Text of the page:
Enjoy English “high tea” and a traditional Japanese tea ceremony at the Wake Forest University Museum of Anthropology’s “Afternoon Tea” on Sunday, Oct. 4.
The focus of the 3-5 p.m. museum event is tea, but guests can also sample Egyptian coffee or Mexican chocolate drinks in this exploration of the tastes, ceremonies and histories of drinks from around the world.
The museum invites visitors to learn about the origins of the “high tea,” a long-standing British tradition. Myrna Mackin, administrative assistant at the museum, will serve tea, clotted cream, scones and tea sandwiches.
Penny Griffin, Salem College assistant professor of art history, will demonstrate the ritual and explain the meanings of a Japanese tea ceremony. She will also describe three different tea schools, including the Urasanke Tea School of Kyoto.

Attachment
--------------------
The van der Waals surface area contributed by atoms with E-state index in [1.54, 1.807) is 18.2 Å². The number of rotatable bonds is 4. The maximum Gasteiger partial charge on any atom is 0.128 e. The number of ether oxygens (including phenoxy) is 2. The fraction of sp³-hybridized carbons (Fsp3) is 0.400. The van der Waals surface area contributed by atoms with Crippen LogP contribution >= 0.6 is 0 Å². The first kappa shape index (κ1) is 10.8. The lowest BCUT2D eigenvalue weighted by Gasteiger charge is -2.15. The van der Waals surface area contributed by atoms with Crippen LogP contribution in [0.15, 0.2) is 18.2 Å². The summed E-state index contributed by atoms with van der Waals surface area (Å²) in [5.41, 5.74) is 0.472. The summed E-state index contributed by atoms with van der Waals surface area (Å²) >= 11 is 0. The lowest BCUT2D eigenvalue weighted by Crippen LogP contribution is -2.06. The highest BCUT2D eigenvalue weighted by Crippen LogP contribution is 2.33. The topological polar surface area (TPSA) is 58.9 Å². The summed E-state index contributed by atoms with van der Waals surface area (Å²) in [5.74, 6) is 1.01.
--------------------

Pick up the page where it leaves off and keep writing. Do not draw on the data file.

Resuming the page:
Mike Gendy — a native of Cairo, Egypt — and his wife, Marie, will prepare Egyptian coffee in the traditional Middle Eastern way using a coffee urn called a “kanaka.”
Museum volunteers will also prepare a chocolate drink the way it was enjoyed by Aztec Emperor Montezuma on the eve of European colonization. Chocolate was highly valued in pre-Hispanic Mexico. The Mayans called it “theobroma,” which literally translates as “food of the gods.”
A special children’s tea table will be set up for younger participants.
Tickets are available in advance for $5 or at the door for $6. To purchase a ticket or to learn more about the event, call the museum at 336-758-5282.
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